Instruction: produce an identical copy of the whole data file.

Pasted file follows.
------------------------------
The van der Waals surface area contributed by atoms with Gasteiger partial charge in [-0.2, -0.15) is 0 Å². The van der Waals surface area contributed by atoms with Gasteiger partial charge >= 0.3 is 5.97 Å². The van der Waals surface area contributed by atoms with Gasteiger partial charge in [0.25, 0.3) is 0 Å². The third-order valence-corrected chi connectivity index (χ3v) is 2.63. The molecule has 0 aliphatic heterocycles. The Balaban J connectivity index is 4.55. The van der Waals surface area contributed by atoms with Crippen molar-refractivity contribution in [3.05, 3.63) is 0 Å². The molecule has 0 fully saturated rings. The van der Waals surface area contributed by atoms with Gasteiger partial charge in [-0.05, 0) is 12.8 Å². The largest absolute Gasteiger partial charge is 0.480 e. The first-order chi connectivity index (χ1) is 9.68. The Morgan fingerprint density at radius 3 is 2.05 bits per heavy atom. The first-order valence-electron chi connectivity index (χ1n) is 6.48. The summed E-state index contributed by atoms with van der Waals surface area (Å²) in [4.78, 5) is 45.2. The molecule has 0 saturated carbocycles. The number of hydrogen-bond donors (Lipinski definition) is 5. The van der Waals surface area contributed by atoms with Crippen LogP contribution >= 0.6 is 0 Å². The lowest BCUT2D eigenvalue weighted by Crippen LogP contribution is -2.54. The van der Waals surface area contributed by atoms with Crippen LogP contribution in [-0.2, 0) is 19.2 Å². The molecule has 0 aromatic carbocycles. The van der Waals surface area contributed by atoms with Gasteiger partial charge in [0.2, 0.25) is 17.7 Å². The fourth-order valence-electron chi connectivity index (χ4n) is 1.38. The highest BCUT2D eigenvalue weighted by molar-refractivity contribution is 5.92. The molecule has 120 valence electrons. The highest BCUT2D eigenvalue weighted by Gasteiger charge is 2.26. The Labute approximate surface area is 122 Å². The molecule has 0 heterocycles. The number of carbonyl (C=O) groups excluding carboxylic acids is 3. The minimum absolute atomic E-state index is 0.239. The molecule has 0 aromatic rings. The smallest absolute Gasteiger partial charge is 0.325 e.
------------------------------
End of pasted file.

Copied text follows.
The van der Waals surface area contributed by atoms with Gasteiger partial charge in [-0.2, -0.15) is 0 Å². The van der Waals surface area contributed by atoms with Gasteiger partial charge >= 0.3 is 5.97 Å². The van der Waals surface area contributed by atoms with Gasteiger partial charge in [0.25, 0.3) is 0 Å². The third-order valence-corrected chi connectivity index (χ3v) is 2.63. The molecule has 0 aliphatic heterocycles. The Balaban J connectivity index is 4.55. The van der Waals surface area contributed by atoms with Crippen molar-refractivity contribution in [3.05, 3.63) is 0 Å². The molecule has 0 fully saturated rings. The van der Waals surface area contributed by atoms with Gasteiger partial charge in [-0.05, 0) is 12.8 Å². The largest absolute Gasteiger partial charge is 0.480 e. The first-order chi connectivity index (χ1) is 9.68. The Morgan fingerprint density at radius 3 is 2.05 bits per heavy atom. The first-order valence-electron chi connectivity index (χ1n) is 6.48. The summed E-state index contributed by atoms with van der Waals surface area (Å²) in [4.78, 5) is 45.2. The molecule has 0 saturated carbocycles. The number of hydrogen-bond donors (Lipinski definition) is 5. The van der Waals surface area contributed by atoms with Crippen LogP contribution >= 0.6 is 0 Å². The lowest BCUT2D eigenvalue weighted by Crippen LogP contribution is -2.54. The van der Waals surface area contributed by atoms with Crippen LogP contribution in [-0.2, 0) is 19.2 Å². The molecule has 0 aromatic carbocycles. The van der Waals surface area contributed by atoms with Gasteiger partial charge in [0.2, 0.25) is 17.7 Å². The fourth-order valence-electron chi connectivity index (χ4n) is 1.38. The highest BCUT2D eigenvalue weighted by molar-refractivity contribution is 5.92. The molecule has 120 valence electrons. The highest BCUT2D eigenvalue weighted by Gasteiger charge is 2.26. The Labute approximate surface area is 122 Å². The molecule has 0 heterocycles. The number of carbonyl (C=O) groups excluding carboxylic acids is 3. The minimum absolute atomic E-state index is 0.239. The molecule has 0 aromatic rings. The smallest absolute Gasteiger partial charge is 0.325 e.